This graphic offers comparisons between the amount of an organic chemical named chlorobenzene detected in the "Cumberland" rock sample and amounts of the same compound in samples from three other Martian surface targets analyzed by NASA's Curiosity Mars rover.

December 16, 2014

This graphic offers comparisons between the amount of an organic chemical named chlorobenzene detected in the "Cumberland" rock sample and amounts of the same compound in samples from three other Martian surface targets analyzed by NASA's Curiosity Mars rover.

The amounts of chlorobenzene that Curiosity's Sample Analysis at Mars (SAM) laboratory detected in samples from the "Rocknest" Martian soil target and the "John Klein" and "Confidence Hills" rock targets were at or below the background level in the instrument. The amount in Cumberland is much higher than all the others, as indicated in the green bars on a vertical scale of picomoles measured with SAM's gas chromatograph mass spectrometer system (GCMS). The lower portion of the graphic shows images from the scoop divot at Rocknest and drill holes at the rock targets. The inset graph shows how the mass spectrum of the chemical found by SAM in the Cumberland sample closely matches that of a chlorobenzene laboratory standard from the National Institute of Standards and Technology (NIST) database.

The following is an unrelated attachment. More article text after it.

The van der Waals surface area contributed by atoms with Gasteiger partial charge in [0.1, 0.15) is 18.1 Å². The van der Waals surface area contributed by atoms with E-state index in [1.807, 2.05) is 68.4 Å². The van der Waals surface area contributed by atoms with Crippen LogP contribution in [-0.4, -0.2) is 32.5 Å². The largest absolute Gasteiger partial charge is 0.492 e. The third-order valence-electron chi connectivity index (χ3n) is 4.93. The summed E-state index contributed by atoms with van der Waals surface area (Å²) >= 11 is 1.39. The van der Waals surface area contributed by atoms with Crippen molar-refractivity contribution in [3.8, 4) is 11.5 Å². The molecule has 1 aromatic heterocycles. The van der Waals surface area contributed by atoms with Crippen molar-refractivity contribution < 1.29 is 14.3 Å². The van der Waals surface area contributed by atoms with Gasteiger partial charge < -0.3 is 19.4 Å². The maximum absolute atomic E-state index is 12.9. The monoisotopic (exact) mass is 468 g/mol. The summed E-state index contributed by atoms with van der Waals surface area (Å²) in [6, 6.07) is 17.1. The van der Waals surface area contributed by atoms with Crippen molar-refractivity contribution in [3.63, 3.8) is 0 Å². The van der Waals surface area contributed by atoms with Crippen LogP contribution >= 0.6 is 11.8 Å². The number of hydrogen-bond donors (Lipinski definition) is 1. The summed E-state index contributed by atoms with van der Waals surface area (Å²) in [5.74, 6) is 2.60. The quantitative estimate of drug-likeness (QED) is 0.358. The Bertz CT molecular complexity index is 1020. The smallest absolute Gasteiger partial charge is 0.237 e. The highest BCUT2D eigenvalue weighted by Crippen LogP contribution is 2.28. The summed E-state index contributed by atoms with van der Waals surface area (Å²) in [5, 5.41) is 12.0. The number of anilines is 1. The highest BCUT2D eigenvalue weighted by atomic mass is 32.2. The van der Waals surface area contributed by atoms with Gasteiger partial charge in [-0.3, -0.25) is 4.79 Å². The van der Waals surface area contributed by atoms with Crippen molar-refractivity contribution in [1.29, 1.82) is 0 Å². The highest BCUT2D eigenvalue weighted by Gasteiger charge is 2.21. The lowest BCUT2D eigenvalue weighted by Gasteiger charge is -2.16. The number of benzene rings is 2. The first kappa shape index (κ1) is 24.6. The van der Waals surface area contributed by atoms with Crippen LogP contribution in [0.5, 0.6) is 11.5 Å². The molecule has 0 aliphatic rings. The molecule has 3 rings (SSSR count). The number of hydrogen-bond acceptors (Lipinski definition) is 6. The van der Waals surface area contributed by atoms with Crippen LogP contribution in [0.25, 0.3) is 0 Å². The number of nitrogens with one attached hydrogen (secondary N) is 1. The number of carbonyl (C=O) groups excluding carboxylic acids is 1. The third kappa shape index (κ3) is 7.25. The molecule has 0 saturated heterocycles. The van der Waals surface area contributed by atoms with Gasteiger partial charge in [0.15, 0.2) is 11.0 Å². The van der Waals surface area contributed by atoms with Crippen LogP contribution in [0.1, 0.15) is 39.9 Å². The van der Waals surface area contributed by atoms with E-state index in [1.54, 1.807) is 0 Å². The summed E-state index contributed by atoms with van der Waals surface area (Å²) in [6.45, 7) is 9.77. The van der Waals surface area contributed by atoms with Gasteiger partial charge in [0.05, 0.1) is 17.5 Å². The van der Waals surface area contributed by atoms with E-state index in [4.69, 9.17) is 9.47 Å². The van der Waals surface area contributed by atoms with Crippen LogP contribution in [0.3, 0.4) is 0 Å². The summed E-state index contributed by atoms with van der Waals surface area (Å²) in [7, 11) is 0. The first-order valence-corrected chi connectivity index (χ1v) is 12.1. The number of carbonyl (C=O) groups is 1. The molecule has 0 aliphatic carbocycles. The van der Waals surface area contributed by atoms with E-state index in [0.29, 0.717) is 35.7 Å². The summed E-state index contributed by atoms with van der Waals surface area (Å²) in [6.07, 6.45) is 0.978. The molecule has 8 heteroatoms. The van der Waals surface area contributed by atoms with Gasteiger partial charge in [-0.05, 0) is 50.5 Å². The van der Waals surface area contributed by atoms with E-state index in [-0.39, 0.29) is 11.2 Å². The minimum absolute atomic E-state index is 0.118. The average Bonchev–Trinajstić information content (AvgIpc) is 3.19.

The chlorobenzene may have resulted from reaction of Martian organic chemicals with Martian perchlorate during the process of heating the sample in SAM, so the precursor identities of Martian organic molecules in the rock remain to be determined.

Analysis of the Cumberland sample by SAM yielded the first definitive detection of any Martian organic chemicals in material on the surface of Mars. Organic chemicals, which contain carbon and usually hydrogen, are molecular building blocks of life, although they can be made without life's presence. Martian organics could have been produced on Mars or delivered to Mars aboard meteorites.

NASA's Mars Science Laboratory Project is using Curiosity to assess ancient habitable environments and major changes in Martian environmental conditions. NASA's Jet Propulsion Laboratory, a division of the California Institute of Technology, Pasadena, built the rover and manages the project for NASA's Science Mission Directorate, Washington. NASA's Goddard Space Flight Center, Greenbelt, Maryland, built and operates SAM.

Credit

NASA/JPL-Caltech

ENLARGE

You Might Also Like